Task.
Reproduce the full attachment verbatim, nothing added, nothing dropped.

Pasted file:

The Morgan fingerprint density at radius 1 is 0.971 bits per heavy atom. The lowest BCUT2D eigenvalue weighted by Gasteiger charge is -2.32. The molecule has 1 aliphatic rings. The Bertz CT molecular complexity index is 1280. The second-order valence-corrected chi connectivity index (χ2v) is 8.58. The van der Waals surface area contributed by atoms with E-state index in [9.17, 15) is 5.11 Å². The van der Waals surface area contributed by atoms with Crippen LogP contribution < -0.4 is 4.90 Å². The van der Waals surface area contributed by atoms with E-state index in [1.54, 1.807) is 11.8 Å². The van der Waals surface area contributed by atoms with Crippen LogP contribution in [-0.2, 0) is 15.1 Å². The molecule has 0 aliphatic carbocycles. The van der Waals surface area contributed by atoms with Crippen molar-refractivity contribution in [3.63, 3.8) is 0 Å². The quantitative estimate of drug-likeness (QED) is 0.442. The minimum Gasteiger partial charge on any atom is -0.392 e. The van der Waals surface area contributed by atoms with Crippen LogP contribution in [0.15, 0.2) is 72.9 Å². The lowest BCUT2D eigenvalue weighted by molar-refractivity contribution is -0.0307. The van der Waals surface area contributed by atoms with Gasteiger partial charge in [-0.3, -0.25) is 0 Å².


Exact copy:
The Morgan fingerprint density at radius 1 is 0.971 bits per heavy atom. The lowest BCUT2D eigenvalue weighted by Gasteiger charge is -2.32. The molecule has 1 aliphatic rings. The Bertz CT molecular complexity index is 1280. The second-order valence-corrected chi connectivity index (χ2v) is 8.58. The van der Waals surface area contributed by atoms with E-state index in [9.17, 15) is 5.11 Å². The van der Waals surface area contributed by atoms with Crippen LogP contribution < -0.4 is 4.90 Å². The van der Waals surface area contributed by atoms with E-state index in [1.54, 1.807) is 11.8 Å². The van der Waals surface area contributed by atoms with Crippen LogP contribution in [-0.2, 0) is 15.1 Å². The molecule has 0 aliphatic carbocycles. The van der Waals surface area contributed by atoms with Crippen molar-refractivity contribution in [3.63, 3.8) is 0 Å². The quantitative estimate of drug-likeness (QED) is 0.442. The minimum Gasteiger partial charge on any atom is -0.392 e. The van der Waals surface area contributed by atoms with Crippen LogP contribution in [0.15, 0.2) is 72.9 Å². The lowest BCUT2D eigenvalue weighted by molar-refractivity contribution is -0.0307. The van der Waals surface area contributed by atoms with Gasteiger partial charge in [-0.3, -0.25) is 0 Å².